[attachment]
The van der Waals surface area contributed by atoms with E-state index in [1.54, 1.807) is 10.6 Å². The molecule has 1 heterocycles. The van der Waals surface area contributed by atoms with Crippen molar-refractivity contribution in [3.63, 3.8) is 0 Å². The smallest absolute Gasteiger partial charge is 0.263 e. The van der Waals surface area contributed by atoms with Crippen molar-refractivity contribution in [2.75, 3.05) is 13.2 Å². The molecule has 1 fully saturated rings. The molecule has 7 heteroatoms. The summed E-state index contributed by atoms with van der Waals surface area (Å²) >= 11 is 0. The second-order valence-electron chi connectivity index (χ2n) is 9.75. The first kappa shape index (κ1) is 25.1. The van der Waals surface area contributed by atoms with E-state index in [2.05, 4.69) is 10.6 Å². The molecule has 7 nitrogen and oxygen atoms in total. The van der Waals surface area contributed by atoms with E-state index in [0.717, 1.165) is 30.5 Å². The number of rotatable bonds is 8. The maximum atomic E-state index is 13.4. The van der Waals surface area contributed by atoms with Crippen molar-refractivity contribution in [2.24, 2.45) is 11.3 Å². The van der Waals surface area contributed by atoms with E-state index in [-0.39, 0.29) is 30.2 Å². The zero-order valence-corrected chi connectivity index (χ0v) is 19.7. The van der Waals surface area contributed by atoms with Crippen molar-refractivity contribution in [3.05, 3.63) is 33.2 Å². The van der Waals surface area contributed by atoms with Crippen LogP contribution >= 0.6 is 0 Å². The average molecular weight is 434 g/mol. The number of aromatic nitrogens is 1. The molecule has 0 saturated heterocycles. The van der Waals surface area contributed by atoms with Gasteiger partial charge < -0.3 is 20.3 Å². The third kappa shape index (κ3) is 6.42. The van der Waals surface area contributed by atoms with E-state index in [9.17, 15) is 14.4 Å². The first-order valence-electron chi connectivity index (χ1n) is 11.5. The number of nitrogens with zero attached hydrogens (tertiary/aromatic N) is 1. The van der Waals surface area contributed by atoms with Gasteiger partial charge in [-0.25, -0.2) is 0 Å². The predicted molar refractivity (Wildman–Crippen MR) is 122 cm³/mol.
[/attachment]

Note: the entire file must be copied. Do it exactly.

The van der Waals surface area contributed by atoms with E-state index in [1.54, 1.807) is 10.6 Å². The molecule has 1 heterocycles. The van der Waals surface area contributed by atoms with Crippen molar-refractivity contribution in [3.63, 3.8) is 0 Å². The smallest absolute Gasteiger partial charge is 0.263 e. The van der Waals surface area contributed by atoms with Crippen molar-refractivity contribution in [2.75, 3.05) is 13.2 Å². The molecule has 1 fully saturated rings. The molecule has 7 heteroatoms. The summed E-state index contributed by atoms with van der Waals surface area (Å²) >= 11 is 0. The second-order valence-electron chi connectivity index (χ2n) is 9.75. The first kappa shape index (κ1) is 25.1. The van der Waals surface area contributed by atoms with E-state index in [2.05, 4.69) is 10.6 Å². The molecule has 7 nitrogen and oxygen atoms in total. The van der Waals surface area contributed by atoms with E-state index in [0.717, 1.165) is 30.5 Å². The number of rotatable bonds is 8. The maximum atomic E-state index is 13.4. The van der Waals surface area contributed by atoms with Crippen molar-refractivity contribution in [2.24, 2.45) is 11.3 Å². The van der Waals surface area contributed by atoms with E-state index in [-0.39, 0.29) is 30.2 Å². The zero-order valence-corrected chi connectivity index (χ0v) is 19.7. The van der Waals surface area contributed by atoms with Crippen molar-refractivity contribution in [3.05, 3.63) is 33.2 Å². The van der Waals surface area contributed by atoms with Crippen LogP contribution >= 0.6 is 0 Å². The average molecular weight is 434 g/mol. The number of aromatic nitrogens is 1. The molecule has 0 saturated heterocycles. The van der Waals surface area contributed by atoms with Gasteiger partial charge < -0.3 is 20.3 Å². The third kappa shape index (κ3) is 6.42. The van der Waals surface area contributed by atoms with E-state index in [9.17, 15) is 14.4 Å². The first-order valence-electron chi connectivity index (χ1n) is 11.5. The number of nitrogens with zero attached hydrogens (tertiary/aromatic N) is 1. The van der Waals surface area contributed by atoms with Gasteiger partial charge in [-0.25, -0.2) is 0 Å². The predicted molar refractivity (Wildman–Crippen MR) is 122 cm³/mol.